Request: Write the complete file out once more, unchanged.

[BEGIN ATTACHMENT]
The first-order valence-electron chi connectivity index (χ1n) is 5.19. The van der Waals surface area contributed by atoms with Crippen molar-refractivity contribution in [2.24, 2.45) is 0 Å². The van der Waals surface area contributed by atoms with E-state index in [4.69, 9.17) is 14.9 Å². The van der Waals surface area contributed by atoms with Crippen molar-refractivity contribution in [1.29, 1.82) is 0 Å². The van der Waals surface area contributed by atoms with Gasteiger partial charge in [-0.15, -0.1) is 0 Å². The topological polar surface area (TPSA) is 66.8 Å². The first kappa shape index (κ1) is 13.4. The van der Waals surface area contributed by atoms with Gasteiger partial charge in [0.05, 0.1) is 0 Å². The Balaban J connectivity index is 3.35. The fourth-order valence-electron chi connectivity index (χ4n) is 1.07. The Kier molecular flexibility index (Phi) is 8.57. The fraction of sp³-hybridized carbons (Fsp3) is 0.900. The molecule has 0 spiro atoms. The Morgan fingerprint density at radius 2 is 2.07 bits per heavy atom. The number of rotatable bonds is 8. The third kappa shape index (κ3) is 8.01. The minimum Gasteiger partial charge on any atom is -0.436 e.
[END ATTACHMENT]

The first-order valence-electron chi connectivity index (χ1n) is 5.19. The van der Waals surface area contributed by atoms with Crippen molar-refractivity contribution in [2.24, 2.45) is 0 Å². The van der Waals surface area contributed by atoms with E-state index in [4.69, 9.17) is 14.9 Å². The van der Waals surface area contributed by atoms with Crippen molar-refractivity contribution in [1.29, 1.82) is 0 Å². The van der Waals surface area contributed by atoms with Gasteiger partial charge in [-0.15, -0.1) is 0 Å². The topological polar surface area (TPSA) is 66.8 Å². The first kappa shape index (κ1) is 13.4. The van der Waals surface area contributed by atoms with Gasteiger partial charge in [0.05, 0.1) is 0 Å². The Balaban J connectivity index is 3.35. The fourth-order valence-electron chi connectivity index (χ4n) is 1.07. The Kier molecular flexibility index (Phi) is 8.57. The fraction of sp³-hybridized carbons (Fsp3) is 0.900. The molecule has 0 spiro atoms. The Morgan fingerprint density at radius 2 is 2.07 bits per heavy atom. The number of rotatable bonds is 8. The third kappa shape index (κ3) is 8.01. The minimum Gasteiger partial charge on any atom is -0.436 e.